Donald Trump Keeps Taking Credit For Tech Sector Jobs He Had Absolutely Nothing To Do With
from the taking-credit-for-the-sunrise dept
Last week, buried under the fracas surrounding the failed update to the Affordable Care Act, the Trump administration conducted an adorable little stage play few actually noticed. The Administration invited Charter CEO Tom Rutledge to the Oval Office, where the CEO -- alongside Texas Governor Greg Abbott and Energy Secretary Rick Perry, repeatedly implied that Trump's policies were somehow to thank for the creation of 20,000 jobs and $25 billion in investment at the cable giant. Press Secretary Sean Spicer was quick to applaud the "new" jobs on Twitter.
At the same time Charter issued a statement expressing "confidence in the deregulatory policies of the Administration," the President's office rushed to release a video patting itself on the back for the "landmark deal":
Today, I was thrilled to announce a commitment of $25 BILLION & 20K AMERICAN JOBS over the next 4 years. THANK YOU Charter Communications! pic.twitter.com/PLxUmXVl0h
— Donald J. Trump (@realDonaldTrump) March 24, 2017
The FCC also quickly issued a statement by new FCC boss Ajit Pai in which he claimed FCC policies were to thank for the jobs:
I’m pleased to see that our investment-friendly policies, along with the Administration’s overall regulatory approach, are already producing results.
And Pai Chief of Staff Matthew Berry also lent a hand to help the FCC pat itself on the back for a job well done:
Charter announces $25 billion broadband investment over next 4 yrs. New reg approach from FCC and Administration already producing results.
— Matthew Berry (@matthewberryfcc) March 24, 2017
The problem: neither the job creation nor the investment promises are new. And neither Donald Trump nor the FCC had absolutely anything to do with them.
The 20,000 jobs in question were actually announced more than a year ago by Charter. The jobs, purportedly to be created by eliminating off-shored labor, were part of the sales pitch for its massive, $79 billion acquisition of Time Warner Cable and Bright House Networks. Like most megamerger promises, there was no real timeline affixed to the jobs, which may or may not ever actually get created. Job losses are far more common in such M&As due to the elimination of redundant positions, but holding companies accountable for false merger promises simply isn't fashionable for either major political party.
The $25 billion investment (to be made over four years) isn't new either. In fact, if you look at Charter SEC filings (page 221) from August 18, 2015, you'll note that the $25 billion is in line with what Charter pretty consistently spends over any four-year span. Some journalists on Twitter were also quick to point out that the $25 billion is actually down a bit from what Charter would have normally spent during the same period (ironic for a company that whined about net neutrality's impact on investment):
@TonyRomm Charter spent $7.5bn (pro forma) on capex in 2016. $7.5bn x 4 = $30bn. So $25bn is actually lower than historic rate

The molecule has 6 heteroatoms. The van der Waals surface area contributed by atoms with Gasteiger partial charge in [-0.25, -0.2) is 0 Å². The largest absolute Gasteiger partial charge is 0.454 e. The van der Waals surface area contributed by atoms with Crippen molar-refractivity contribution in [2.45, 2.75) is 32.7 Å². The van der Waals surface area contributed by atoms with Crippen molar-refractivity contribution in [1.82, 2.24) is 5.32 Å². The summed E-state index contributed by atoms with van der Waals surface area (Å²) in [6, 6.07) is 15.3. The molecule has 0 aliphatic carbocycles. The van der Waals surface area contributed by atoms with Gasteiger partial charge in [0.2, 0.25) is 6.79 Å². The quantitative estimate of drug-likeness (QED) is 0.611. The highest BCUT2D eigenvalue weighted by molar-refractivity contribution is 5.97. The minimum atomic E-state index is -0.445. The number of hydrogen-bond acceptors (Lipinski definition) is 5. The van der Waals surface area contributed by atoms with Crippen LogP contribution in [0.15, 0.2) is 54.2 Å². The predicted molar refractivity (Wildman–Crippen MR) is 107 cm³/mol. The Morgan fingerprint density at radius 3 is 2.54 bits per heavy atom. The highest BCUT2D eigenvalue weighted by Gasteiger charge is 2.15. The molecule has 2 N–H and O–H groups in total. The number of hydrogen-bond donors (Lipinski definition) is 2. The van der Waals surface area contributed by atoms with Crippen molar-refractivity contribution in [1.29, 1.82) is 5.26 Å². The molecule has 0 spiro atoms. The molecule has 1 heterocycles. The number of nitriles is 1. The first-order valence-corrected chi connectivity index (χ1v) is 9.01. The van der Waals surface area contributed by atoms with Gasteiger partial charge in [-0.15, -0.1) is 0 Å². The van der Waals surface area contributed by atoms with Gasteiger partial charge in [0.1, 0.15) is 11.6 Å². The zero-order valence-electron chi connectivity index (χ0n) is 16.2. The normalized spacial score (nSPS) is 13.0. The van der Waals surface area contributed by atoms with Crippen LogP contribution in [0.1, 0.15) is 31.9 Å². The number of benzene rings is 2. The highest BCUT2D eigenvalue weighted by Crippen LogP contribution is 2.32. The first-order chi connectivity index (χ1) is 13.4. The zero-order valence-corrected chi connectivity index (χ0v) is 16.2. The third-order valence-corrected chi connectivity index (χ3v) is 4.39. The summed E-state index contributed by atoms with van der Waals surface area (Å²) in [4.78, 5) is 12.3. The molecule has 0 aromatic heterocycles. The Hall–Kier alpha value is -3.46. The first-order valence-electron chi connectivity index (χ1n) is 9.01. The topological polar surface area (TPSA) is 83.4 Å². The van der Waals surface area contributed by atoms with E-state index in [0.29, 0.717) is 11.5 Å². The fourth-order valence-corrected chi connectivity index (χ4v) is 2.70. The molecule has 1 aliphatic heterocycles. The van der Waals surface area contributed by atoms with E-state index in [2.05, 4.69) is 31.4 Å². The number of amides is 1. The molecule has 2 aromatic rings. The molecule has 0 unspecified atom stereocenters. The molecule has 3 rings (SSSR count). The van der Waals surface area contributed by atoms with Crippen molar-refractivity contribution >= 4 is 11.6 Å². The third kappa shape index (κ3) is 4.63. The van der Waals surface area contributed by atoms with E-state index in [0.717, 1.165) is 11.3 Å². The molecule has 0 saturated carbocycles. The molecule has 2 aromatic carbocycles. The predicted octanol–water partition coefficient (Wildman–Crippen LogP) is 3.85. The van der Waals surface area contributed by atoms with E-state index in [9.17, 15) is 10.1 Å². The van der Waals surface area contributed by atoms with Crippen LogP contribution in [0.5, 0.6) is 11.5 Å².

— Jan Dawson (@jandawson) March 24, 2017
Granted, taking credit for jobs and investment he had nothing to do with has sort of become Trump's MO in his first few months in office. Sprint owner Softbank has also been letting the President take credit for job creation and investment he had nothing to do with in order to curry regulatory approval of a pending T-Moble, Sprint merger. Charter, which is rumored to be considering a possible megamerger with Verizon or T-Mobile, clearly hopes that buttering Trump up will pave the way for its own M&As.
It's a win for the companies and the administration alike: companies get to get their names in bright lights as job creators (whether it's true or not doesn't matter), and Trump gets more credit with a base that derides any contradictory evidence as fake news. The real losers remain American consumers. The deal, approved under the Obama administration, has already resulted in higher rates and even worse customer support than ever -- no small feat for an industry already ranked last in terms of customer satisfaction and support. Synergies, indeed.
Just so we're clear: the previous administration approved a deal that has already proven horrible for consumers; and the current administration is falsely taking credit for the stale and bogus job creation claims used to prop that bad deal up.
There's additional irony in that Trump ran his election based on killing megamergers of this type, promising to not only block AT&T's proposed acquisition of Time Warner, but to break up Comcast's already completed 2011 acquisition of NBC Universal. Most analysts expect neither to happen. In fact, the most likely outcome is that Trump and AT&T (the king of bogus telecom merger claims) will use the Time Warner deal to create a supernova of bogus job and investment promises the likes we've never seen before.
And while that's bad news for consumers, if you're the type that likes it when governments and companies use flimsy promises and half-cooked data to prop up bad tech policy and hollow partisan rhetoric -- you may soon find yourself in hog heaven.